Review: War Dogs
An entertaining enough blastBased on a true story, or rather, based on The Rolling Stone magazine article ‘Arms and the Dudes’, WAR DOGS is the rise and fall tale of two young guys who become arms dealers, make a fortune and then screw up.
Directed and co-scripted by Todd Phillips (he of THE HANGOVER trilogy), WAR DOGS races along nicely, but never escapes the confines of seen it all before cliché. Yup, we’ve been here before only better in Andrew Niccol’s LORD OF WAR (Nic Cage as an unscrupulous arms dealer growing a conscience), David O. Russell’s THREE KINGS (George Clooney and Mark Wahlberg as soldiers committing a crime and growing a conscience), or even Jason Reitman’s satirical THANK YOU FOR SMOKING (in which Aaron Eckhart and his fellow merchants of death make huge profits from the alcohol, tobacco and firearms industries, before Eckhart grows a conscience).
Jonah Hill is great (and big, and orange-tanned), a natural actor with the impeccable comedic timing he’s displayed in roles from SUPERBAD to MONEYBALL. But Hill’s is an act that needs a foil, as with Channing Tatum in 21 JUMP STREET, or Leo DiCaprio in THE WOLF OF WALL STREET. Here he’s teamed with Miles Teller, from the great WHIPLASH, and the godawful FANTASTIC FOUR. Next to Hill, Teller fades, coming across as an actor desperate to be taken seriously, and trying so hard you can see all the effort, which prevents him from being believable as a struggling entrepreneur, husband, father or real dude with real world problems.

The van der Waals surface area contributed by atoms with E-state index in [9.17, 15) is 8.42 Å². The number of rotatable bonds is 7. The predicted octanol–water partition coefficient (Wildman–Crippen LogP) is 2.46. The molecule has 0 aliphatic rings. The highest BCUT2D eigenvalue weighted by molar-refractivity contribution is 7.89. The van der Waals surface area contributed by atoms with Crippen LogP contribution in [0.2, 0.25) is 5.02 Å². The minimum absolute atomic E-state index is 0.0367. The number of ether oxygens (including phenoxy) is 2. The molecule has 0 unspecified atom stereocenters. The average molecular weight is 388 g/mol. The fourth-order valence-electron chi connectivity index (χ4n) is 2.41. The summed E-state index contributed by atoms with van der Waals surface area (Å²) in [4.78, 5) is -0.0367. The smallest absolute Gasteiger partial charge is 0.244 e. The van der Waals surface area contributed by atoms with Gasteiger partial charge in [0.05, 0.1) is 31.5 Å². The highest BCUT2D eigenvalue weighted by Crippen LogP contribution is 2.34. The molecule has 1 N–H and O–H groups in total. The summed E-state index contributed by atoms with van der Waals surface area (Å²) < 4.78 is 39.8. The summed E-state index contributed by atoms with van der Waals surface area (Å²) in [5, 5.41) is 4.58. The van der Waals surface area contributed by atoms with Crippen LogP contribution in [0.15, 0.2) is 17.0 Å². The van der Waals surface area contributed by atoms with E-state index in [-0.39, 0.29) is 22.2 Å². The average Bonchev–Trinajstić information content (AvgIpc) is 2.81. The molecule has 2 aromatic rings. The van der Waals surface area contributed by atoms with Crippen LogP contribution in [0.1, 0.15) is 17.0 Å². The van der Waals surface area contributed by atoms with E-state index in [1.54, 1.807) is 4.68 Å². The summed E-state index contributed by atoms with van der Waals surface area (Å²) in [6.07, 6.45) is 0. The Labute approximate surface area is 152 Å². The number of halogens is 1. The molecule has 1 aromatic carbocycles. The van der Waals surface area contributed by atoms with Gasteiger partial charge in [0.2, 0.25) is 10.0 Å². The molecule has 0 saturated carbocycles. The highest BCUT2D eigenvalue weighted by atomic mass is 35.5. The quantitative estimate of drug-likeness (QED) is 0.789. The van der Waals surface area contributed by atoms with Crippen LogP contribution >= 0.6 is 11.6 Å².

It’s not a bad movie by any means. Entertaining, fast moving and often amusing, but never moving or surprising or genuinely involving. It’s like that Johnny Depp movie, BLOW, an entertaining but forgettable movie, forever in the shadow of Scorsese’s GOODFELLAS. Or, um, that Johnny Depp movie, BLACK MASS, an entertaining but forgettable movie, forever in the shadow of Scorsese’s THE DEPARTED.
Here the shadow is largely cast by LORD OF WAR, and DOGS OF WAR never feels original, daring or bold enough to go its own way. It tries to be outrageous, but never really lets Hill off the leash. Even though Hill’s office is dominated by a huge picture of Al Pacino in SCARFACE, covered in coke and blasting away with his “leeedle friend”, Hill may get to fire a couple of machine guns, but he’s never allowed to go full Tony Montana.
Sure, WAR DOGS tries to yank at the heartstrings and involve you in the emotional life of Teller’s character, but it doesn’t spend time building and earning our investment, beyond the two-dimensional realm of a weakly sketched pregnant-wife-kept-in-the-dark-back-home-in-a-multi-million-dollar-apartment. As a satire, it never hits home because (a) we just don’t care for these guys, and (b) two dudes making millions out of selling misery required a director with way more imagination than Phillips displays.
For me at least WAR DOGS amounts to a movie that’s not a million miles away from Michael Bay’s PAIN & GAIN – a big, glossy, fun, distasteful but pretty entertaining tale of two idiots trying to grab the American Dream by the neck and choke out a fast buck. Much like Hill’s bilss whilst firing a machine gun, it’s a movie that’s a loud, fast and thrilling experience, nothing new, but a blast while it lasts.